My Shearer takes another ewe and starts to shear the old fashioned way with hand shears to show how things used to be done. He takes immense pride in his work and wants to demonstrate his skills. The other shearer has been using the modern electric sort and will get through more than two hundred sheep a day. They are contract workers, visiting farms with their compact trailer. The first sheep to come through is completely wild and has never been shorn before. She has beautiful curling horns, like intricately carved bone. Her face is black, her fleece an off-white matted colour. But as it peels off the pink flesh shines through the new fine wool surface and beautiful black spotted markings appear on her legs and flank. There is an engraved 'S' on her horn, a scannable tag in one ear, a nick in the other and blue raddle on the fleece to mark ownership. She is from over the back of the hill, towards the Snake Pass, and her farmer is standing behind me checking that the job is being done well.
I go to talk to a couple in a pop-up tent with a wood-fired Pizza Oven on a trailer at the back. The Edale Wood Fired Pizza Company has been going just over a year and has all the business it needs. They have a constant stream of human traffic from the walkers and campers nearby; and kindly choose to open only at 4.30pm when the National Trust Penny pot cafe nearby closes, so there is no rivalry for customers. It is as it should be. The pizzas are good and crisp and wood-fired, rolled out to order and sprinkled with toppings to please. We are difficult customers, choosing goats cheese and caramelised onion on my half, and simple tomato and cheese for the children on the other side. No matter, however. The Morris men are hard at work performing their ancient rituals (which date back to the 15th century) in the main ring. The Pizza guy jokes with me about them, but what I see, when I really look, are nine or ten old men in their late seventies and eighties, long, lean, agile and relatively fit. You never see an obese Morris dancer, do you? Perhaps there is more to it than when you first look.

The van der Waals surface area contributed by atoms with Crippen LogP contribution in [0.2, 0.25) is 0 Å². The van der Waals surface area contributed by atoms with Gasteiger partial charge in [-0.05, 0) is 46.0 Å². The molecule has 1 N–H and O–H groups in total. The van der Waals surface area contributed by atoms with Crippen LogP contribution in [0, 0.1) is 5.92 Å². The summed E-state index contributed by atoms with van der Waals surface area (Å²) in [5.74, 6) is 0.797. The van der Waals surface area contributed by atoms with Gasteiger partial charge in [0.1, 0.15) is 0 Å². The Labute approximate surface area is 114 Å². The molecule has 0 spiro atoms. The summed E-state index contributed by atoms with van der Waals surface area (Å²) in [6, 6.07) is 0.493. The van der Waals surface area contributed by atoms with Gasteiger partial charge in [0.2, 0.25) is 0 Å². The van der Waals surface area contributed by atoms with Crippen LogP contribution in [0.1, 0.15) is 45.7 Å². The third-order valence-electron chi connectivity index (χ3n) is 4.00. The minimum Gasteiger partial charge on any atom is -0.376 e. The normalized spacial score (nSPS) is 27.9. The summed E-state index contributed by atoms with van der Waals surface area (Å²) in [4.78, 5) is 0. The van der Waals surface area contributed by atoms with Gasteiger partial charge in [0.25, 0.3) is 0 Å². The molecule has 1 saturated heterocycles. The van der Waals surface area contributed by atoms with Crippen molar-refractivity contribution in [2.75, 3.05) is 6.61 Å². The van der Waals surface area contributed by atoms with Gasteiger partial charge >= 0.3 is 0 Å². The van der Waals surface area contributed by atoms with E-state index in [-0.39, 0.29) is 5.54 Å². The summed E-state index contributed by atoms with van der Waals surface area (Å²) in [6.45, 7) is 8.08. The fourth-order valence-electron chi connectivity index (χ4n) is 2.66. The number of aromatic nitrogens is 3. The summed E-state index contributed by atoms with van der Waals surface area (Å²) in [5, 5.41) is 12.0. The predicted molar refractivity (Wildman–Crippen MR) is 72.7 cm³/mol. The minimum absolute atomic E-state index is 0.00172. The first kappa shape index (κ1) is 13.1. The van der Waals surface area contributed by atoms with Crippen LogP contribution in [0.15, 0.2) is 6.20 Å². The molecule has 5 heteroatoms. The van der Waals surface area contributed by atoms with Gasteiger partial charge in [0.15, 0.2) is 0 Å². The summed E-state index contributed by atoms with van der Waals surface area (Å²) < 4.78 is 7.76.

Back home we are having 'Sirloin steak with aubergines' (page 219). The rain has taken the wind out of my sails and drained me and I am pleased to cook something that takes little effort and will be on the table before long.
You say 'aubergines have the ability to soak up olive oil and butter, changing the texture of their flesh from spongy and bland to soft and silky.' This is so, but also a richness here. So often I cook aubergine perhaps as a roast vegetable - and it is good; but here it takes on the pan juices from the steaks which are cooked first and left covered in foil. The whole head of purple garlic has been sliced in two and cooked gently with the sprigs of rosemary. It looks like the head of a flower with seeds in the pan. And gently, gently, it liberates its golden-tinged cloves into the buttery oil. After the steaks have been cooked, the oil, the butter, the delicious meaty pan juices all insinuate themselves into the flesh of the chopped aubergine. Eaten alongside the steak the aubergine is a rich accompaniment, perhaps not expected at first; substantial and completing the meal. A squeeze of lemon cuts through the richness. I eat whole cloves of the tender cooked garlic, their pungency mellowed and balanced in the richness of the other ingredients. It is lovely, really lovely, (not a word you are allowed to use in this game, I'm told, but however...) and has altered my perception of the order of things to be cooked. This is good; breaking moulds, ideas - where do these rules come from anyway?
Love Martha x